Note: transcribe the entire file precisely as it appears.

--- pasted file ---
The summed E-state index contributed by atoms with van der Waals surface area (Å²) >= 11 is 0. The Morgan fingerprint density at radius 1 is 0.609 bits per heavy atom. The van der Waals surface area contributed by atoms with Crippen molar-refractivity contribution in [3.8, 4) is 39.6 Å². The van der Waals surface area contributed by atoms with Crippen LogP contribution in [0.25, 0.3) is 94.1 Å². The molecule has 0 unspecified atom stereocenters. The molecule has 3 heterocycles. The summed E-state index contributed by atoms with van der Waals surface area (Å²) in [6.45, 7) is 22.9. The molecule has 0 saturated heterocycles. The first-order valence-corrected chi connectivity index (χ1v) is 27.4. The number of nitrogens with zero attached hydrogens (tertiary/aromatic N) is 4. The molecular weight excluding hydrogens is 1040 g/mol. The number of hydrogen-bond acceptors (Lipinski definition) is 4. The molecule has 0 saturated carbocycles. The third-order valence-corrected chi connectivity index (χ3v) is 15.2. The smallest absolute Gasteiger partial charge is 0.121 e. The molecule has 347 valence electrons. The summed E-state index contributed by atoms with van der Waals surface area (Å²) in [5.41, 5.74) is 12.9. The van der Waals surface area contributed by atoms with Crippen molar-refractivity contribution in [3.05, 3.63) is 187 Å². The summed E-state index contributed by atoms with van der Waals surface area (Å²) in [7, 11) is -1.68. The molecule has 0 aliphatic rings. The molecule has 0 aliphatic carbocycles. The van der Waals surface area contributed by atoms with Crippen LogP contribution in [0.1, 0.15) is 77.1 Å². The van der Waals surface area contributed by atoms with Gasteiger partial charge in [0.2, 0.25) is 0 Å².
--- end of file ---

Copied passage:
The summed E-state index contributed by atoms with van der Waals surface area (Å²) >= 11 is 0. The Morgan fingerprint density at radius 1 is 0.609 bits per heavy atom. The van der Waals surface area contributed by atoms with Crippen molar-refractivity contribution in [3.8, 4) is 39.6 Å². The van der Waals surface area contributed by atoms with Crippen LogP contribution in [0.25, 0.3) is 94.1 Å². The molecule has 0 unspecified atom stereocenters. The molecule has 3 heterocycles. The summed E-state index contributed by atoms with van der Waals surface area (Å²) in [6.45, 7) is 22.9. The molecule has 0 saturated heterocycles. The first-order valence-corrected chi connectivity index (χ1v) is 27.4. The number of nitrogens with zero attached hydrogens (tertiary/aromatic N) is 4. The molecular weight excluding hydrogens is 1040 g/mol. The number of hydrogen-bond acceptors (Lipinski definition) is 4. The molecule has 0 saturated carbocycles. The third-order valence-corrected chi connectivity index (χ3v) is 15.2. The smallest absolute Gasteiger partial charge is 0.121 e. The molecule has 347 valence electrons. The summed E-state index contributed by atoms with van der Waals surface area (Å²) in [5.41, 5.74) is 12.9. The van der Waals surface area contributed by atoms with Crippen molar-refractivity contribution in [3.05, 3.63) is 187 Å². The summed E-state index contributed by atoms with van der Waals surface area (Å²) in [7, 11) is -1.68. The molecule has 0 aliphatic rings. The molecule has 0 aliphatic carbocycles. The van der Waals surface area contributed by atoms with Crippen LogP contribution in [0.1, 0.15) is 77.1 Å². The van der Waals surface area contributed by atoms with Gasteiger partial charge in [0.2, 0.25) is 0 Å².